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Project Based and Problem Based Learning Summary

(Learning Topic #1.1: Project Based and Problem Based Learning)

By Elizabeth A. Hustead

A Paper Presented in Partial Fulfillment of the Requirements for Course EDTC 614: Integrating Technology into the Curriculum

Regis University

November 2, 2010

Project Based Learning: Goals and Strategies of a Problem-based Learning Facilitator

Problem-based learning is primarily a collaborative style of learning to allow selfdirected student learning that leads to deeper meaning for the students. The biggest challenge for the teacher with this style of learning is to guide the students in solving problems and reflecting on their progress without telling them what to do. Teachers have many goals to attempt to reach as they strive to help their students achieve high standards and retain the learning for a lifetime. They need to fulfill the content and technology standards and integrate all the knowledge and skills expected for that subject area. Rather than giving the students endless facts and information for them to try to memorize, the teacher needs to be able to question every answer the student gives to encourage them to think, evaluate, and problem solve for themselves. This leads to clarification of the meaning and the ability of the student to realize there is more than one way to solve a problem. Eventually, the questioning techniques will be figured out by the students due to the modeling done by the teacher and will create new learning, a tangent, that may never have been expected from the teacher. Open-minded students will be able to take this information and run; creating a new level of understanding in the end. Allowing the students this freedom to learn, allows the teacher to reach all the standards more easily. When students want to learn, because it is fun and exciting, they are more likely to reach the high standards desired by the teacher and the community. According to Hmelo-Silver and Barrows (2006), inquiry teachers have higher expectations and teach the students how to ask questions, use various methods of research, test theories, and analyze their results. In doing this, the cooperative groups of students achieve a higher level of learning because they have been encouraged to strive for a deeper meaning of knowledge, not just the facts.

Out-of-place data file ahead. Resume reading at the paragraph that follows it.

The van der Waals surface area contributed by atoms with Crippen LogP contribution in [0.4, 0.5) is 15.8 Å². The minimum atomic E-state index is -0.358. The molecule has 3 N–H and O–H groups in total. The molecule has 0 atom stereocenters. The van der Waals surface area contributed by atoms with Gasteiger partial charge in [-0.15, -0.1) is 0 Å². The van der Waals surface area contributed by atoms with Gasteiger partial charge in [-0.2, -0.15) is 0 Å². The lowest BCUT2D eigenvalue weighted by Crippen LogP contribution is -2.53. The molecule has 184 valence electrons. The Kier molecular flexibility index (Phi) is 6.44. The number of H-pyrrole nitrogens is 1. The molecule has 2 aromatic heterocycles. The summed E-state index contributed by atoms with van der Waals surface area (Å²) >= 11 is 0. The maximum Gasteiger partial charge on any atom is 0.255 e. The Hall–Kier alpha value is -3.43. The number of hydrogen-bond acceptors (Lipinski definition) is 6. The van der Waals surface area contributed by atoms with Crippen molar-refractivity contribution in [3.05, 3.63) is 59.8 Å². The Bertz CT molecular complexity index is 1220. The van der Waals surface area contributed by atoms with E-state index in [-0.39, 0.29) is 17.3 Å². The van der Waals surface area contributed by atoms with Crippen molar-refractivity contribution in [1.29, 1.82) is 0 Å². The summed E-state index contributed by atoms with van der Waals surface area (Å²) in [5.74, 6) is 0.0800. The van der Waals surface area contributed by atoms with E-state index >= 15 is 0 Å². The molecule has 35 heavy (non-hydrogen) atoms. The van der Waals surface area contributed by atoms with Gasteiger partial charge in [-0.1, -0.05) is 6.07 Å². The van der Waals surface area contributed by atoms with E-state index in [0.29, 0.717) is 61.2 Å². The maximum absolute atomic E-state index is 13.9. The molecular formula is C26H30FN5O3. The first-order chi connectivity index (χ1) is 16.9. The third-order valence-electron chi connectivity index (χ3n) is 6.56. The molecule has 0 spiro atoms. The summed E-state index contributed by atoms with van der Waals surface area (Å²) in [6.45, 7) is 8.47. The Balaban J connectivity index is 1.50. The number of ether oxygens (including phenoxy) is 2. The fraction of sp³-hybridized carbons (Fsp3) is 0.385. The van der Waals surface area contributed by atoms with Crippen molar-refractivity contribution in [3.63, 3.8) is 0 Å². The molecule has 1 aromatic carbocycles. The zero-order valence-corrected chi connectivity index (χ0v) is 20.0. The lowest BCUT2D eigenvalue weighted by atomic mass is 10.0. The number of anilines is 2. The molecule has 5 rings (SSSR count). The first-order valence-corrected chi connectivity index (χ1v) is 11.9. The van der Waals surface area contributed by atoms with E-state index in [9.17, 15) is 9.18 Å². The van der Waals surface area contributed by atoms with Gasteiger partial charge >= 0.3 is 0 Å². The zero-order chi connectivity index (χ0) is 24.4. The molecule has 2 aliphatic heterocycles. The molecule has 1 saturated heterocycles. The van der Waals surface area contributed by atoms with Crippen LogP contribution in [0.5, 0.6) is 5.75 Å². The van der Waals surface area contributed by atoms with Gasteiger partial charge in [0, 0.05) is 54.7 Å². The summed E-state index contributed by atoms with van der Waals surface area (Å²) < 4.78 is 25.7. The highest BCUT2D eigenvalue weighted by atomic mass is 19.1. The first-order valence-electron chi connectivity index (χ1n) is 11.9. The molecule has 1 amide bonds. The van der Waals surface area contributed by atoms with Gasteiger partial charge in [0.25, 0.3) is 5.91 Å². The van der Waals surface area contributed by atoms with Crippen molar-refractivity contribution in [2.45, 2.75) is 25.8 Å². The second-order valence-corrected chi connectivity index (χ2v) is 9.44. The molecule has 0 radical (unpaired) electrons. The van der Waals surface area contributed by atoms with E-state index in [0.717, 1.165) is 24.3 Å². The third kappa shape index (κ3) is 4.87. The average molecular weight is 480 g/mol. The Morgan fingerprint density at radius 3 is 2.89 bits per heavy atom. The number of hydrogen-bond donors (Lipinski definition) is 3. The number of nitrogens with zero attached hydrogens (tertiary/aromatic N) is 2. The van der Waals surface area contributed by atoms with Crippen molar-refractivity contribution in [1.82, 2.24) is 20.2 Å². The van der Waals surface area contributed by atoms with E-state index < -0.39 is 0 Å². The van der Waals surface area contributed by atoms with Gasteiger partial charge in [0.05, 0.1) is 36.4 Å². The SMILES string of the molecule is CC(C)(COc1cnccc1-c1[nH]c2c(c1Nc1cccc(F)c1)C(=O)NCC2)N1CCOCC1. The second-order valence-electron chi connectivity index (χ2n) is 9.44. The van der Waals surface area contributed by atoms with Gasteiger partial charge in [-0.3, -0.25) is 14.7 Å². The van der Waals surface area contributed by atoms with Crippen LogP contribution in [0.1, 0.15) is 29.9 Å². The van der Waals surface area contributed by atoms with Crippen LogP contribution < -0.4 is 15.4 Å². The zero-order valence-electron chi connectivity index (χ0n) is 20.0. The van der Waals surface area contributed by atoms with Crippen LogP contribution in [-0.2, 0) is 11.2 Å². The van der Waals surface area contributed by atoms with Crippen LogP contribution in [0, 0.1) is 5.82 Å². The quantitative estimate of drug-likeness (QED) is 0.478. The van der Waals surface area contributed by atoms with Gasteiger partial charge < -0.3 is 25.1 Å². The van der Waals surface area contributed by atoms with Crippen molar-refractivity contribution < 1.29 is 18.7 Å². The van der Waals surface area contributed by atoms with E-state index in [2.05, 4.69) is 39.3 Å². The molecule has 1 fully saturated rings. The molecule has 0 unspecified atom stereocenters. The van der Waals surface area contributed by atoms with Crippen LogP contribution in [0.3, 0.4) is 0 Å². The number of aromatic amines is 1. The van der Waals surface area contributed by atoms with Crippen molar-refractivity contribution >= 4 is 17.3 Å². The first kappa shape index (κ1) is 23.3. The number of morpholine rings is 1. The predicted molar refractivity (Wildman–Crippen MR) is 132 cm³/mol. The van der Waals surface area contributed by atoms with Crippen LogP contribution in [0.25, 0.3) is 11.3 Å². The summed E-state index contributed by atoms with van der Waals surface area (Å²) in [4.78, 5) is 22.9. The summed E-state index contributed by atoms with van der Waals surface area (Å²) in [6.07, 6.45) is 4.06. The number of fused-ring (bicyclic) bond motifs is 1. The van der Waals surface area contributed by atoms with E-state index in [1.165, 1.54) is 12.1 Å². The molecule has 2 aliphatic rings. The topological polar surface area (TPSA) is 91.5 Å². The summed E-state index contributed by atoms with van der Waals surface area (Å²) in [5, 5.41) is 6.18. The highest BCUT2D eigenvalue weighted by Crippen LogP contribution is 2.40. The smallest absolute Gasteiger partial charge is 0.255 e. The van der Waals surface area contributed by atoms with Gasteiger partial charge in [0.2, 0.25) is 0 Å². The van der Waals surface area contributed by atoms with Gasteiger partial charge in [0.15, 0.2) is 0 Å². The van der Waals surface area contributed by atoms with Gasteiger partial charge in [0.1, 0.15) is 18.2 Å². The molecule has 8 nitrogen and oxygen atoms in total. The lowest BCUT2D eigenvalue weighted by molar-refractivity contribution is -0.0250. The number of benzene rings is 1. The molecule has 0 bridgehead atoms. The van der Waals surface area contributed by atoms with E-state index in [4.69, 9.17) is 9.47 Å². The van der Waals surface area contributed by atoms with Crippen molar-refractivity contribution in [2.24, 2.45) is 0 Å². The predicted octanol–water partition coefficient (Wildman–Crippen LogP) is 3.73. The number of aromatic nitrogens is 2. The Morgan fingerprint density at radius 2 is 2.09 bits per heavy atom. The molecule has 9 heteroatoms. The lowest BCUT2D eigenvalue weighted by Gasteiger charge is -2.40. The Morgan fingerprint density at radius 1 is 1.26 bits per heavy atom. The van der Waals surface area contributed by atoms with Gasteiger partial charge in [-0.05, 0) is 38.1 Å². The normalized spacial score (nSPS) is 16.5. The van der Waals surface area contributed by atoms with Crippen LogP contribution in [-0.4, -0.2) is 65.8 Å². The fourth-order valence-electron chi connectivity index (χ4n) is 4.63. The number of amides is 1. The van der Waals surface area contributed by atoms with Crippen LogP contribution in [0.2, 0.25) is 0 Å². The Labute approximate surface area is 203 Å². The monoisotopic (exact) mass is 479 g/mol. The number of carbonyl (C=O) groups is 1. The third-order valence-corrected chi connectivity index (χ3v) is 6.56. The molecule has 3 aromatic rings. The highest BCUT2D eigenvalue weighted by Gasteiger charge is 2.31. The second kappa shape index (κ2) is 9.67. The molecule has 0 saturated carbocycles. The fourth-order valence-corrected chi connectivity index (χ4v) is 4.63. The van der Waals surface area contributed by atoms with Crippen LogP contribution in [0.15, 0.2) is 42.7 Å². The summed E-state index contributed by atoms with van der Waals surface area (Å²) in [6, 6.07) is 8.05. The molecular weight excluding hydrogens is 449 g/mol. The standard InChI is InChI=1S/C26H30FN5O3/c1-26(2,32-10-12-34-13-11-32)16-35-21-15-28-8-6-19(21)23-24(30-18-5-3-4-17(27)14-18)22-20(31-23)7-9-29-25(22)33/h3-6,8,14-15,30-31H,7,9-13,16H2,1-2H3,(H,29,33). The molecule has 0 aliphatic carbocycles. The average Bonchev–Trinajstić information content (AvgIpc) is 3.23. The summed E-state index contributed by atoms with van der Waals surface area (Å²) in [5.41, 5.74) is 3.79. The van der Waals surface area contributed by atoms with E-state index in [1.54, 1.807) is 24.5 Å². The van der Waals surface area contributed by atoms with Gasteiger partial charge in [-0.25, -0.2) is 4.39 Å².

Problem-based learning encourages the teacher to facilitate only and the students to drive their own active learning. The student groups help with this by allowing brainstorming and collaboration with each of the students to problem solve and review as they progress until they reach the final goal. If the teacher does his job well enough, he will eventually be able to pull back and watch the learning happen.

Project-based Learning: Students Thrive on Cooperation and Problem Solving